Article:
A randomized controlled trial of a correspondence-based intervention for carers of relatives with psychosis



Publication Details

Deane, F. P., Marshall, S., Crowe, T., White, A. & Kavanagh, D. J. (2015). A randomized controlled trial of a correspondence-based intervention for carers of relatives with psychosis. Clinical Psychology and Psychotherapy: an international journal of theory and practice, 22 (2), 142-152.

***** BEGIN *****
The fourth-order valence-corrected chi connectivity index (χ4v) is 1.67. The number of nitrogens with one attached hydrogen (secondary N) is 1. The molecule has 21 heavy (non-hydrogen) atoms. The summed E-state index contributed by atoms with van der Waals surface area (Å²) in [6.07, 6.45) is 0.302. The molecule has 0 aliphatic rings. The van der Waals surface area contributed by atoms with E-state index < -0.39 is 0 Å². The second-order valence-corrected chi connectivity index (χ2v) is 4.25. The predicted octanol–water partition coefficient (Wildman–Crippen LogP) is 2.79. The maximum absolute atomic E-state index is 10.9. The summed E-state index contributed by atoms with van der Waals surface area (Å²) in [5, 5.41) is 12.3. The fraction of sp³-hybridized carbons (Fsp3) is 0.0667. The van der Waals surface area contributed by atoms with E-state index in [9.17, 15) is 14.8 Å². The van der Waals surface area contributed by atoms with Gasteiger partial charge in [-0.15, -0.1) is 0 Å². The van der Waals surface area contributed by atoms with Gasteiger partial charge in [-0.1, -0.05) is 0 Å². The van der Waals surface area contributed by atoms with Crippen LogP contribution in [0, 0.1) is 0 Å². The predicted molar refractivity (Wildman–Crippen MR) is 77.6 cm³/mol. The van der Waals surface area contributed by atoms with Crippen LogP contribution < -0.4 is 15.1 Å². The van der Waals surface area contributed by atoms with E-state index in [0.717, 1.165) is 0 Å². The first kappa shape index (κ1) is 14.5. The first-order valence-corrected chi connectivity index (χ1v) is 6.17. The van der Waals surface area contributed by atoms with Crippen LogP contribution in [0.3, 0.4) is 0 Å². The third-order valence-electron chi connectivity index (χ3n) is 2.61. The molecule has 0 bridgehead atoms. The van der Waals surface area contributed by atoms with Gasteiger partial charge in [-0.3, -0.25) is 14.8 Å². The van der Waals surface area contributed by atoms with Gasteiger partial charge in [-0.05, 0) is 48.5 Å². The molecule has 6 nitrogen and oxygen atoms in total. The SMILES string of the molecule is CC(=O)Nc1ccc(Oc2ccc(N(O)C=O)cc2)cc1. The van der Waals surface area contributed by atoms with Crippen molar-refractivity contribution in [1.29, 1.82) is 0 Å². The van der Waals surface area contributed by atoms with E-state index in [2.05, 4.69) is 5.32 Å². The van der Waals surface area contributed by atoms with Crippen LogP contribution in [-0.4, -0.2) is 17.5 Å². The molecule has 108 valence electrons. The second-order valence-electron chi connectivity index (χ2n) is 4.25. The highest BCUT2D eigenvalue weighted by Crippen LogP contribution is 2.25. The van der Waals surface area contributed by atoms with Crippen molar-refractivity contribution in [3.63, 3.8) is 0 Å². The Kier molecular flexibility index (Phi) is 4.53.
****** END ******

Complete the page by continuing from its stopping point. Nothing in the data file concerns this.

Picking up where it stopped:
Background: Family members play a crucial role in supporting the recovery of loved ones with psychosis. The journey of recovery is not only traversed by the person experiencing the mental illness but also by their family. Interventions to support these families have traditionally either focused on psychoeducation or addressed problematic interactions or expressed emotion. Family programmes have far less frequently emphasized supporting family members’ adjustment to the challenges posed by their relative’s disorder or their recovery from associated distress. The study compared a control condition that received only a psychoeducational booklet (Information) and a condition also receiving a correspondence-based interactive recovery-oriented intervention (Connections). The Connections group was expected to show greater improvements in recovery knowledge, well-being, experiences of caregiving, hopefulness and distress. Method: A randomized controlled trial was conducted to evaluate the effectiveness of two correspondence-based family interventions delivered to 81 carers of relatives with psychosis. Results: Intent-to-treat analyses showed no differential outcomes between conditions, but an analysis of participants who substantially completed their allocated treatment showed that carers receiving Connections had significantly more improvements in well-being, positive experiences of caregiving and distress. Conclusions: Correspondence interventions that support carer’s recovery may result in more positive mental health for those who complete key elements of the programme compared with information alone. However, many carers do not complete a correspondence programme and this may limit its impact.

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